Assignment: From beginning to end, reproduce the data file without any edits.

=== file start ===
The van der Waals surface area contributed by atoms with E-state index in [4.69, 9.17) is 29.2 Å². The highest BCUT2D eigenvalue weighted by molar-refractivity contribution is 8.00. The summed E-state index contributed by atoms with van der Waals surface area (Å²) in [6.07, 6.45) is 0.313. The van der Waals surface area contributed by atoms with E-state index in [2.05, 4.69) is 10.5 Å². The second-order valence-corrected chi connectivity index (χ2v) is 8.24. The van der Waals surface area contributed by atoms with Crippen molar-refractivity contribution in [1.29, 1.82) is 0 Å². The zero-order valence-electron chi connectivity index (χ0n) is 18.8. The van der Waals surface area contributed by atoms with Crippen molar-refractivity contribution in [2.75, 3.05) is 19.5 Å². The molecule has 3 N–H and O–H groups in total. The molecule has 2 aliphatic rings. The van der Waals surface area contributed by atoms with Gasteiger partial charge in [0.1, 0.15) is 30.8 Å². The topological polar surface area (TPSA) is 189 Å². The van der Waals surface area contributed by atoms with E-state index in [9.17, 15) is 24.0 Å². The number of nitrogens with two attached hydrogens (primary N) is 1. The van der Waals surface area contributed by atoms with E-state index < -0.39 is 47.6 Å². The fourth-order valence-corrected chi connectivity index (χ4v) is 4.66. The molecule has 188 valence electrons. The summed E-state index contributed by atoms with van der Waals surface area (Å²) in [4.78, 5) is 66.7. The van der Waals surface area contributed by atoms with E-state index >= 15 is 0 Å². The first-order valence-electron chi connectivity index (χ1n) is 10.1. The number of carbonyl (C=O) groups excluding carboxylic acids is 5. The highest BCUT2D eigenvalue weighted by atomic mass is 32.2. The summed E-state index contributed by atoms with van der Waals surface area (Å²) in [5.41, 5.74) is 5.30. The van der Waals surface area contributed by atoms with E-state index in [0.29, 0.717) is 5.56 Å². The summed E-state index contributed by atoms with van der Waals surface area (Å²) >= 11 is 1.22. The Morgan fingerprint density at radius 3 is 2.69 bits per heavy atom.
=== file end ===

The van der Waals surface area contributed by atoms with E-state index in [4.69, 9.17) is 29.2 Å². The highest BCUT2D eigenvalue weighted by molar-refractivity contribution is 8.00. The summed E-state index contributed by atoms with van der Waals surface area (Å²) in [6.07, 6.45) is 0.313. The van der Waals surface area contributed by atoms with E-state index in [2.05, 4.69) is 10.5 Å². The second-order valence-corrected chi connectivity index (χ2v) is 8.24. The van der Waals surface area contributed by atoms with Crippen molar-refractivity contribution in [1.29, 1.82) is 0 Å². The zero-order valence-electron chi connectivity index (χ0n) is 18.8. The van der Waals surface area contributed by atoms with Crippen molar-refractivity contribution in [2.75, 3.05) is 19.5 Å². The molecule has 3 N–H and O–H groups in total. The molecule has 2 aliphatic rings. The van der Waals surface area contributed by atoms with Gasteiger partial charge in [0.1, 0.15) is 30.8 Å². The topological polar surface area (TPSA) is 189 Å². The van der Waals surface area contributed by atoms with E-state index in [9.17, 15) is 24.0 Å². The number of nitrogens with two attached hydrogens (primary N) is 1. The van der Waals surface area contributed by atoms with E-state index < -0.39 is 47.6 Å². The fourth-order valence-corrected chi connectivity index (χ4v) is 4.66. The molecule has 188 valence electrons. The summed E-state index contributed by atoms with van der Waals surface area (Å²) in [4.78, 5) is 66.7. The van der Waals surface area contributed by atoms with E-state index >= 15 is 0 Å². The first-order valence-electron chi connectivity index (χ1n) is 10.1. The number of carbonyl (C=O) groups excluding carboxylic acids is 5. The highest BCUT2D eigenvalue weighted by atomic mass is 32.2. The summed E-state index contributed by atoms with van der Waals surface area (Å²) in [5.41, 5.74) is 5.30. The van der Waals surface area contributed by atoms with E-state index in [0.29, 0.717) is 5.56 Å². The summed E-state index contributed by atoms with van der Waals surface area (Å²) >= 11 is 1.22. The Morgan fingerprint density at radius 3 is 2.69 bits per heavy atom.